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Between Homeland and MotherlandAfrica, U.S. Foreign Policy, and Black Leadership in America$
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Alvin B. Jr. Tillery

Print publication date: 2011

Print ISBN-13: 9780801448973

Published to Cornell Scholarship Online: August 2016

DOI: 10.7591/cornell/9780801448973.001.0001

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“Not One Was Willing To Go!”

“Not One Was Willing To Go!”

The Paradoxes of “Liberia’s Offerings”

Chapter:
(p.14) 1 “Not One Was Willing To Go!”
Source:
Between Homeland and Motherland
Author(s):

Alvin B. Tillery

Publisher:
Cornell University Press
DOI:10.7591/cornell/9780801448973.003.0001

This chapter explores the ways that black elites engaged with U.S. foreign policy toward Africa between 1816 and 1900. During this time, the federal government frequently promoted policies that encouraged black emigration to Liberia. Moreover, the black elite rejected any association with the African continent and worked hard to block policies that sought to stimulate the growth of Liberia. There are, however, several notable cases in which the black elite broke from this pattern and worked to assist the development of Liberia. The conventional wisdom is that the black elite's commitments to a transnational sense of community trumped their concerns about their black U.S. citizenship status. But the archival materials show that members of the black elite entered the foreign policymaking arena in support of Liberia only when they calculated that doing so would shift the national discourse about the capacity of the black race for U.S. citizenship.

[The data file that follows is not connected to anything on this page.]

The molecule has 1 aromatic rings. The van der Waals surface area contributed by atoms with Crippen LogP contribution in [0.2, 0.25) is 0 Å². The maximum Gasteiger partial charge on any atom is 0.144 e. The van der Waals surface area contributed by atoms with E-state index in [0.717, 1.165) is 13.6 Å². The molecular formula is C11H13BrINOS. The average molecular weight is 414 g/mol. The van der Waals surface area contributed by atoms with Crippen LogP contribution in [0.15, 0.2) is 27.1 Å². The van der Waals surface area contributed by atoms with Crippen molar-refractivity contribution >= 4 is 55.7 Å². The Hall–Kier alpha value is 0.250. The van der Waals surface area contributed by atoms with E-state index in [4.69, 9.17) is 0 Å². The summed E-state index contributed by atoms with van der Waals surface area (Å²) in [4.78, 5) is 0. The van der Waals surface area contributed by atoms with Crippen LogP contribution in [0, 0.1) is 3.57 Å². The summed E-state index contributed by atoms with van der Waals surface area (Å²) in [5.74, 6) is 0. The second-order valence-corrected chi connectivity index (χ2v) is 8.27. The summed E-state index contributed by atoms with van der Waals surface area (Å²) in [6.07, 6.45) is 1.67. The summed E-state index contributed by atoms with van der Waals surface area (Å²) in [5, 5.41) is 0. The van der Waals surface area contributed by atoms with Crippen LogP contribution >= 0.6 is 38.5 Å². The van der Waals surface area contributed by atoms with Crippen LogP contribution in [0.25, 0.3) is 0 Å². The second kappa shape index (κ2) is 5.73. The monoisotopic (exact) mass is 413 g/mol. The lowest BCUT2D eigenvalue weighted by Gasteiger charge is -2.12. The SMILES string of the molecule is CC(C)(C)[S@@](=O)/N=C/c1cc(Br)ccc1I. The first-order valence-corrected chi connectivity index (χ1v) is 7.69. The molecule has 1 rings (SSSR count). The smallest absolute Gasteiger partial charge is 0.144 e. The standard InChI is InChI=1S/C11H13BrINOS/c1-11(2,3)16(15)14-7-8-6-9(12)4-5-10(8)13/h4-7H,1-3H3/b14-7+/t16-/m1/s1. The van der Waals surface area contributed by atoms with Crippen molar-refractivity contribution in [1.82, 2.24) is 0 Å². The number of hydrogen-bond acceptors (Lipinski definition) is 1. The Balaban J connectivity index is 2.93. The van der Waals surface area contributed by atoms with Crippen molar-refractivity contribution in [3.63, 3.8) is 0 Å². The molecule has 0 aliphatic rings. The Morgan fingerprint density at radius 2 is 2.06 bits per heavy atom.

Keywords:   Liberia, black elites, black emigration, black U.S. citizenship, national discourse, U.S. citizenship

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